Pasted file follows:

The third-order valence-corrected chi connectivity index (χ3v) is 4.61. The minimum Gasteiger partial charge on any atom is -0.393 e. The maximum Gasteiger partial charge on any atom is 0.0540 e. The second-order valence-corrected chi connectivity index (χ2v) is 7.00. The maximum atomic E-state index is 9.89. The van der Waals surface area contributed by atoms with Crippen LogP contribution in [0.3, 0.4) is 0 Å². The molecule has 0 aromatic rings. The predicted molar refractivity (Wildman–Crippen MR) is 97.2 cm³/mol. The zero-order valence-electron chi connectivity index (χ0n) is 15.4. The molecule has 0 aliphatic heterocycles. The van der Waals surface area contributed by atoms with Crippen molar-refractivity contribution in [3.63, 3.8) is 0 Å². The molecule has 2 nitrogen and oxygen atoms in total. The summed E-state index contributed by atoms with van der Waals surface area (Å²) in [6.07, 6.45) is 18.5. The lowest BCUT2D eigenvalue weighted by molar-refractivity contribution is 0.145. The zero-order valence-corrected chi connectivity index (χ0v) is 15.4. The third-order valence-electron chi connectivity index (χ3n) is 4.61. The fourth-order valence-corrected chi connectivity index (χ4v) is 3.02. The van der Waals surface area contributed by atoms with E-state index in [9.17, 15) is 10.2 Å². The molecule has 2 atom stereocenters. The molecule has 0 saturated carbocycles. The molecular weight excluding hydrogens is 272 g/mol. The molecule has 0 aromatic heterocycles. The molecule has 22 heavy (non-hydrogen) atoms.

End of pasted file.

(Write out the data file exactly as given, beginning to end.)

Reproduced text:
The third-order valence-corrected chi connectivity index (χ3v) is 4.61. The minimum Gasteiger partial charge on any atom is -0.393 e. The maximum Gasteiger partial charge on any atom is 0.0540 e. The second-order valence-corrected chi connectivity index (χ2v) is 7.00. The maximum atomic E-state index is 9.89. The van der Waals surface area contributed by atoms with Crippen LogP contribution in [0.3, 0.4) is 0 Å². The molecule has 0 aromatic rings. The predicted molar refractivity (Wildman–Crippen MR) is 97.2 cm³/mol. The zero-order valence-electron chi connectivity index (χ0n) is 15.4. The molecule has 0 aliphatic heterocycles. The van der Waals surface area contributed by atoms with Crippen molar-refractivity contribution in [3.63, 3.8) is 0 Å². The molecule has 2 nitrogen and oxygen atoms in total. The summed E-state index contributed by atoms with van der Waals surface area (Å²) in [6.07, 6.45) is 18.5. The lowest BCUT2D eigenvalue weighted by molar-refractivity contribution is 0.145. The zero-order valence-corrected chi connectivity index (χ0v) is 15.4. The third-order valence-electron chi connectivity index (χ3n) is 4.61. The fourth-order valence-corrected chi connectivity index (χ4v) is 3.02. The van der Waals surface area contributed by atoms with E-state index in [9.17, 15) is 10.2 Å². The molecule has 2 atom stereocenters. The molecule has 0 saturated carbocycles. The molecular weight excluding hydrogens is 272 g/mol. The molecule has 0 aromatic heterocycles. The molecule has 22 heavy (non-hydrogen) atoms.